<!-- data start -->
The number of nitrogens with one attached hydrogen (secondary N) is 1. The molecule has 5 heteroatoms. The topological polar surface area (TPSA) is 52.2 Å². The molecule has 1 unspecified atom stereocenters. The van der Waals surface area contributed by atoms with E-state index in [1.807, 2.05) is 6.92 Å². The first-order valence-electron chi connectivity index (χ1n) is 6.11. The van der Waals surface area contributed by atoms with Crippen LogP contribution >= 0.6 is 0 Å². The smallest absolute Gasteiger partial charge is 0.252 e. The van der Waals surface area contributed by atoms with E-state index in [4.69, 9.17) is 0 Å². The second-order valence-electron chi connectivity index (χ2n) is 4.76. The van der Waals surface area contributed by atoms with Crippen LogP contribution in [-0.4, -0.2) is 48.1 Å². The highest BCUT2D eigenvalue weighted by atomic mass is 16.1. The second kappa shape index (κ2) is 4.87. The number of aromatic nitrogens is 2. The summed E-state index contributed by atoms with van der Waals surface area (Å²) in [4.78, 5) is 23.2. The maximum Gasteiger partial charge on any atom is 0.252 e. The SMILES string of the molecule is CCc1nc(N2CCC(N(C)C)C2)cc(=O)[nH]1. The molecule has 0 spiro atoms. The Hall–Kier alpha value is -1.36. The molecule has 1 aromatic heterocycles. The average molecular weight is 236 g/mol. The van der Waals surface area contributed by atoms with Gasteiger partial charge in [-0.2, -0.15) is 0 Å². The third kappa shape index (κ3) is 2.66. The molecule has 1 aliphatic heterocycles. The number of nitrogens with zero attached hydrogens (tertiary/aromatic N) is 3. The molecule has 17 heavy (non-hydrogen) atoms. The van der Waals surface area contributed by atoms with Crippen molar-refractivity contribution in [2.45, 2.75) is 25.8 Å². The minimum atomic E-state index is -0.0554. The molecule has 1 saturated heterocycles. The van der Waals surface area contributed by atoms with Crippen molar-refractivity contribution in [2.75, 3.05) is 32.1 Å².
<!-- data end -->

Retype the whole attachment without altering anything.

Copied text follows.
The number of nitrogens with one attached hydrogen (secondary N) is 1. The molecule has 5 heteroatoms. The topological polar surface area (TPSA) is 52.2 Å². The molecule has 1 unspecified atom stereocenters. The van der Waals surface area contributed by atoms with E-state index in [1.807, 2.05) is 6.92 Å². The first-order valence-electron chi connectivity index (χ1n) is 6.11. The van der Waals surface area contributed by atoms with Crippen LogP contribution >= 0.6 is 0 Å². The smallest absolute Gasteiger partial charge is 0.252 e. The van der Waals surface area contributed by atoms with E-state index in [4.69, 9.17) is 0 Å². The second-order valence-electron chi connectivity index (χ2n) is 4.76. The van der Waals surface area contributed by atoms with Crippen LogP contribution in [-0.4, -0.2) is 48.1 Å². The highest BCUT2D eigenvalue weighted by atomic mass is 16.1. The second kappa shape index (κ2) is 4.87. The number of aromatic nitrogens is 2. The summed E-state index contributed by atoms with van der Waals surface area (Å²) in [4.78, 5) is 23.2. The maximum Gasteiger partial charge on any atom is 0.252 e. The SMILES string of the molecule is CCc1nc(N2CCC(N(C)C)C2)cc(=O)[nH]1. The molecule has 0 spiro atoms. The Hall–Kier alpha value is -1.36. The molecule has 1 aromatic heterocycles. The average molecular weight is 236 g/mol. The van der Waals surface area contributed by atoms with Gasteiger partial charge in [-0.2, -0.15) is 0 Å². The third kappa shape index (κ3) is 2.66. The molecule has 1 aliphatic heterocycles. The number of nitrogens with zero attached hydrogens (tertiary/aromatic N) is 3. The molecule has 17 heavy (non-hydrogen) atoms. The van der Waals surface area contributed by atoms with Crippen molar-refractivity contribution in [2.45, 2.75) is 25.8 Å². The minimum atomic E-state index is -0.0554. The molecule has 1 saturated heterocycles. The van der Waals surface area contributed by atoms with Crippen molar-refractivity contribution in [2.75, 3.05) is 32.1 Å².